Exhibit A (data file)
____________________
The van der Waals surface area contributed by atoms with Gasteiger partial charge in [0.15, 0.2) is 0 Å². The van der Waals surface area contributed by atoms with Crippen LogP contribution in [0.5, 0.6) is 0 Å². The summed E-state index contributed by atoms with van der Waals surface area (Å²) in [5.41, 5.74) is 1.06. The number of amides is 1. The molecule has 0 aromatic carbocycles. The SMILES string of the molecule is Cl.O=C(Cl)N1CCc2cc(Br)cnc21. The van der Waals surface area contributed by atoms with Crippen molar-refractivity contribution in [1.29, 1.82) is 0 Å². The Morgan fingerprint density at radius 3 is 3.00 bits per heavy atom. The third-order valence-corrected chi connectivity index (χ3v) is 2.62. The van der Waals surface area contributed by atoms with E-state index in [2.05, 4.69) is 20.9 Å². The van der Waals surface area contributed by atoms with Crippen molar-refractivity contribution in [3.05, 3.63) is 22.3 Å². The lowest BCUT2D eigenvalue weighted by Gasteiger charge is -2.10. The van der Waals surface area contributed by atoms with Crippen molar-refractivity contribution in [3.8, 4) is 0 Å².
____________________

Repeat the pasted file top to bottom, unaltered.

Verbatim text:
The van der Waals surface area contributed by atoms with Gasteiger partial charge in [0.15, 0.2) is 0 Å². The van der Waals surface area contributed by atoms with Crippen LogP contribution in [0.5, 0.6) is 0 Å². The summed E-state index contributed by atoms with van der Waals surface area (Å²) in [5.41, 5.74) is 1.06. The number of amides is 1. The molecule has 0 aromatic carbocycles. The SMILES string of the molecule is Cl.O=C(Cl)N1CCc2cc(Br)cnc21. The van der Waals surface area contributed by atoms with Crippen molar-refractivity contribution in [1.29, 1.82) is 0 Å². The Morgan fingerprint density at radius 3 is 3.00 bits per heavy atom. The third-order valence-corrected chi connectivity index (χ3v) is 2.62. The van der Waals surface area contributed by atoms with E-state index in [2.05, 4.69) is 20.9 Å². The van der Waals surface area contributed by atoms with Crippen molar-refractivity contribution in [3.05, 3.63) is 22.3 Å². The lowest BCUT2D eigenvalue weighted by Gasteiger charge is -2.10. The van der Waals surface area contributed by atoms with Crippen molar-refractivity contribution in [3.8, 4) is 0 Å².